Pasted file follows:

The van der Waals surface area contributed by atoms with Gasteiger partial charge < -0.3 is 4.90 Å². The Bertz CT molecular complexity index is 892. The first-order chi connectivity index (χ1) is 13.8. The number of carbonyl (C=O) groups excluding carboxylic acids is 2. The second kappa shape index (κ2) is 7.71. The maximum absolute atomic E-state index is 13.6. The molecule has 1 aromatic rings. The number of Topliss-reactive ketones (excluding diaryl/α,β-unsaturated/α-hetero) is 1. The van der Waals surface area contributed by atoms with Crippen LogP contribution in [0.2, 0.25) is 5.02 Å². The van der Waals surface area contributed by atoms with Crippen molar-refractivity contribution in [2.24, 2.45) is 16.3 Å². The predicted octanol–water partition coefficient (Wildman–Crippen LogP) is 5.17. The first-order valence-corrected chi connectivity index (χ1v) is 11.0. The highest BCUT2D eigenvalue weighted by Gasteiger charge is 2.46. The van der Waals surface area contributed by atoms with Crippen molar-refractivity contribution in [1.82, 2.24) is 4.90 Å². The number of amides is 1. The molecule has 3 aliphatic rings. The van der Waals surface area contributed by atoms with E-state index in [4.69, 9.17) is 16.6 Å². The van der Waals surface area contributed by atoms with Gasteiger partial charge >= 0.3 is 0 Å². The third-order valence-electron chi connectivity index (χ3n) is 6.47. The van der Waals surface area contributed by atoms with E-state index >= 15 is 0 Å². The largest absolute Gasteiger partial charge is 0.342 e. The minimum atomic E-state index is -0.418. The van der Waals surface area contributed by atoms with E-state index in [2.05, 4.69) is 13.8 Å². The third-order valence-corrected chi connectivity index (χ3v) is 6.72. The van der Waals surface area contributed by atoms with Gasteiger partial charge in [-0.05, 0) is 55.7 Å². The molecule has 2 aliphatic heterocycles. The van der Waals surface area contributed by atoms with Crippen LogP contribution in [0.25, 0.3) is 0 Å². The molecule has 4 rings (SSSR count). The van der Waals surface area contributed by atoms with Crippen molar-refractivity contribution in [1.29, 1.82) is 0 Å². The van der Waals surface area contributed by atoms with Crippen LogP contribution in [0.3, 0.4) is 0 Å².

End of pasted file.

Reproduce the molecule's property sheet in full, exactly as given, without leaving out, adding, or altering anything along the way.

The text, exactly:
The van der Waals surface area contributed by atoms with Gasteiger partial charge < -0.3 is 4.90 Å². The Bertz CT molecular complexity index is 892. The first-order chi connectivity index (χ1) is 13.8. The number of carbonyl (C=O) groups excluding carboxylic acids is 2. The second kappa shape index (κ2) is 7.71. The maximum absolute atomic E-state index is 13.6. The molecule has 1 aromatic rings. The number of Topliss-reactive ketones (excluding diaryl/α,β-unsaturated/α-hetero) is 1. The van der Waals surface area contributed by atoms with Crippen LogP contribution in [0.2, 0.25) is 5.02 Å². The van der Waals surface area contributed by atoms with Crippen molar-refractivity contribution in [2.24, 2.45) is 16.3 Å². The predicted octanol–water partition coefficient (Wildman–Crippen LogP) is 5.17. The first-order valence-corrected chi connectivity index (χ1v) is 11.0. The highest BCUT2D eigenvalue weighted by Gasteiger charge is 2.46. The van der Waals surface area contributed by atoms with Crippen molar-refractivity contribution in [1.82, 2.24) is 4.90 Å². The number of amides is 1. The molecule has 3 aliphatic rings. The van der Waals surface area contributed by atoms with E-state index in [4.69, 9.17) is 16.6 Å². The van der Waals surface area contributed by atoms with Gasteiger partial charge >= 0.3 is 0 Å². The third-order valence-electron chi connectivity index (χ3n) is 6.47. The van der Waals surface area contributed by atoms with E-state index >= 15 is 0 Å². The largest absolute Gasteiger partial charge is 0.342 e. The minimum atomic E-state index is -0.418. The van der Waals surface area contributed by atoms with E-state index in [2.05, 4.69) is 13.8 Å². The third-order valence-corrected chi connectivity index (χ3v) is 6.72. The van der Waals surface area contributed by atoms with Gasteiger partial charge in [-0.05, 0) is 55.7 Å². The molecule has 2 aliphatic heterocycles. The van der Waals surface area contributed by atoms with Crippen LogP contribution in [0.25, 0.3) is 0 Å². The molecule has 4 rings (SSSR count). The van der Waals surface area contributed by atoms with Crippen molar-refractivity contribution in [1.29, 1.82) is 0 Å². The van der Waals surface area contributed by atoms with Crippen LogP contribution in [0.3, 0.4) is 0 Å².